From a site with many colour examples - "The Federal Standard color system, officially named Federal Standard 595C - Colors Used in Government Procurement, is a United States Federal Standard, issued by the General Services Administration. It is last revised in 2008. The standard is also widely referred to as FED-STD-595, FS-595, or similar names with the version letter appended. The standard is built upon a set of color shades where a unique reference number is assigned to each color. Each color in the Federal Standard 595C range is identified by a five-digit code. The colors in the standard have no official names."
Olive Drab - 14087
Olive Drab - 34087
Olive Drab - 34088
And field drab - 30118.
George, do these specs refer to any type of gloss or flatness standards. Is the shade of the colors the same regardless of the level of gloss? It is my understanding that in WWII, most vehicles were painted in a lusterless OD green and most ammo cans and ord was in a semi gloss sheen.
I have seen reference to large vehicles being painted during the war by German POW's with mops soaked in 55 gal drums of OD green and mopped on. The intention was to cover the vehicle, not make it inspection ready.
I have also seen reference to lusterless painted vehicles wiped with diesel gas to give them a sheen for motor pool inspections, post war.
Robert - I did find a site that now eludes me where within the paint number there was a reference to the finish - flat or gloss.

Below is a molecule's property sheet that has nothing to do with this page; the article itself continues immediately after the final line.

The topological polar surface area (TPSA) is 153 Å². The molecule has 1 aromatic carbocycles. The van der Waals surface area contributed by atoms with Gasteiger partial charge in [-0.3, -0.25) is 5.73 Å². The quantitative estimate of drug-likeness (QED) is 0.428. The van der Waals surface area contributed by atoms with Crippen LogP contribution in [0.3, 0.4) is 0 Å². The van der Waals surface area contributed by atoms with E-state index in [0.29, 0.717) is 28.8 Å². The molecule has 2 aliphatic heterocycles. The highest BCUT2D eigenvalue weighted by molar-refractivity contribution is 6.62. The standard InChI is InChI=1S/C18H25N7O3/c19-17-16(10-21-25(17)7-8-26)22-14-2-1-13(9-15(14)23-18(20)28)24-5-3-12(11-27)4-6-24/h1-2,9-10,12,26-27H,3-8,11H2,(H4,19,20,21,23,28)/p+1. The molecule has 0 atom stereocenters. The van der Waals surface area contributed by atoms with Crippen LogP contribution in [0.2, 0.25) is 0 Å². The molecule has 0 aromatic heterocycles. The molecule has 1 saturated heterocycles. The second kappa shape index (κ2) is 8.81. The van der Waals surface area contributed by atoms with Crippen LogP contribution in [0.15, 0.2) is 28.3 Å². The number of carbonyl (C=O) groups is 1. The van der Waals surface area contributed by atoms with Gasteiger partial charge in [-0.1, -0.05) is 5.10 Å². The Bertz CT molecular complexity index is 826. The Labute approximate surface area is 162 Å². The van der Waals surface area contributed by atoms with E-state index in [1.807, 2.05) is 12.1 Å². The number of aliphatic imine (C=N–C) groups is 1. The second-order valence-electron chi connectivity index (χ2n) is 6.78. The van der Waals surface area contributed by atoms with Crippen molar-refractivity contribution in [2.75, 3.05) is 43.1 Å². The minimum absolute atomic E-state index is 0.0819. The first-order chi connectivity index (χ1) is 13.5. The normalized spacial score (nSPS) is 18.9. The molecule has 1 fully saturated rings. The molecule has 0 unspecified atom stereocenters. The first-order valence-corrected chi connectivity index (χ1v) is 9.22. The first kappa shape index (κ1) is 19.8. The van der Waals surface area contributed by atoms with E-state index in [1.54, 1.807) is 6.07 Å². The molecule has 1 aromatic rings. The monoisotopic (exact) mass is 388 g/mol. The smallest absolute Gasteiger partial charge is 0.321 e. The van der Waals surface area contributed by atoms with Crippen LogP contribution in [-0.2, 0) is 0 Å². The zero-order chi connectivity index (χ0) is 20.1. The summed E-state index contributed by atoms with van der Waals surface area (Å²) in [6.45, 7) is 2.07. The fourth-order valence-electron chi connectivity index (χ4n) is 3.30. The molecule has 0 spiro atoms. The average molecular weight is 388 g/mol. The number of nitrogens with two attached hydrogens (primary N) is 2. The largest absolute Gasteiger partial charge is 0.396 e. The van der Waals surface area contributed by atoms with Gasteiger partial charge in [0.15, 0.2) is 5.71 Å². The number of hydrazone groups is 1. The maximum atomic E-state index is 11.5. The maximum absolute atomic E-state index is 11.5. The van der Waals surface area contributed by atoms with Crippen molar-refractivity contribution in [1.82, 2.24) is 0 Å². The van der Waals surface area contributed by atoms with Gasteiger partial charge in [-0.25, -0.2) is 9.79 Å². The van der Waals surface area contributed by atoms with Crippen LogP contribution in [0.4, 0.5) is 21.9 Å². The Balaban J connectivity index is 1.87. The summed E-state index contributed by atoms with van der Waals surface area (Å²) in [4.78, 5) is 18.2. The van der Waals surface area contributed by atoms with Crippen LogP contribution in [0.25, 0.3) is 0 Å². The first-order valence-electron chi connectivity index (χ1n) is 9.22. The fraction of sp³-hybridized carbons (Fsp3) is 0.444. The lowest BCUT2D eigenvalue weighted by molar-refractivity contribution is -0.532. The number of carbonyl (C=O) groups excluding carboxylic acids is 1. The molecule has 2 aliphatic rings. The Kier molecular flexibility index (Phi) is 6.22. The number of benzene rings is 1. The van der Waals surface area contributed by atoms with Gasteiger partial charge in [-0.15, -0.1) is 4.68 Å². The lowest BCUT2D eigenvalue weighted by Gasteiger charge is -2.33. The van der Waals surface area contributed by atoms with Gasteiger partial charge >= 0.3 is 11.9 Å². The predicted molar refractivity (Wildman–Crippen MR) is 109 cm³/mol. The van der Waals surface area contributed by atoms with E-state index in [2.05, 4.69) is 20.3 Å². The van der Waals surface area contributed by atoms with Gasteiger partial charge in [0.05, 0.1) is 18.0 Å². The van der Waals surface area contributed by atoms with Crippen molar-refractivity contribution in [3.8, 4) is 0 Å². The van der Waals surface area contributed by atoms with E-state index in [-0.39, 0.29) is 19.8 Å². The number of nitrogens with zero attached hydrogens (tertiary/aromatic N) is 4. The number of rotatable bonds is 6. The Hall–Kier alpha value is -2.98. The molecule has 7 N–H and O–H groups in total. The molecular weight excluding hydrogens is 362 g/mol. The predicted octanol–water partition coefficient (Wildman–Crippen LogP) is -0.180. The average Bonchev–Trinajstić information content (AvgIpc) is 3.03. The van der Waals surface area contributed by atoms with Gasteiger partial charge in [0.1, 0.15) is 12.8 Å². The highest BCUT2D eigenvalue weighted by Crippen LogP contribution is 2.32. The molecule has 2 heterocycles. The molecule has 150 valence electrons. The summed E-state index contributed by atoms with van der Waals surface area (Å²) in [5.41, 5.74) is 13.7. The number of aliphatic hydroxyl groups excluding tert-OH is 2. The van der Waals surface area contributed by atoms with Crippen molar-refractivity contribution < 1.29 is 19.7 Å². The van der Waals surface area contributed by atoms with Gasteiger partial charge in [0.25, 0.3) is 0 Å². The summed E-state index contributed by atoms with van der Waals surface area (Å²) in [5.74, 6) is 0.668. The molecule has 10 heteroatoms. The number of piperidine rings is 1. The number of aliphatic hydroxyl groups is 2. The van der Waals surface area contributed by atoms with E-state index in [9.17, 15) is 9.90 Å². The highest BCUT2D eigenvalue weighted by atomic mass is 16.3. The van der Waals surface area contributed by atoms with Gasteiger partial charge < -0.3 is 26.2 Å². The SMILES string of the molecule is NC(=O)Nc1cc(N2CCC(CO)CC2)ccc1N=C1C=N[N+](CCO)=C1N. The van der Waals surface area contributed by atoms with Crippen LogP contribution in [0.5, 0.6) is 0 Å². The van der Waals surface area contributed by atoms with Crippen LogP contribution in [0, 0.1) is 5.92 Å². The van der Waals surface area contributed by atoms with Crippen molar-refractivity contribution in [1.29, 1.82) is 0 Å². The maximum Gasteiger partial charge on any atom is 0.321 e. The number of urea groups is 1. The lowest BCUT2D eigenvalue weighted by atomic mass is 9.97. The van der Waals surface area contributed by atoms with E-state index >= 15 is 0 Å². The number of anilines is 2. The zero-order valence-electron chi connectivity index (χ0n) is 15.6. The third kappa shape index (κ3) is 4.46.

This site, with colour chips, states "found 20 paint color chips with a color name of "Olive Drab" sorted by year>"
Haave you seen this site?
The shade 8 lusterless is what I painted my WWII jeep and the Gillespie equalivant is what I painted my WWI Model T machine gun carrier. The T came out a little gloss on the metal, not so much on the wooden surfaces. The WWII jeep came out extremely flat, almost fuzzy, but I like it.
when stationed in Germany in the early 60's, We painted a VW OD Green One Gal. of yellow and one Gal. of black..
From my days working for a USAF defense contractor, that numbering system uses: When the first number is a 1 that means gloss finish, if the first number is a 3 that is a flat finish, if it is a 2 that is semi-gloss. You can have the same colour with different first numbers.
Todd - thank you those were the numbers I could not find.
Robert- thank you for the paint chip site.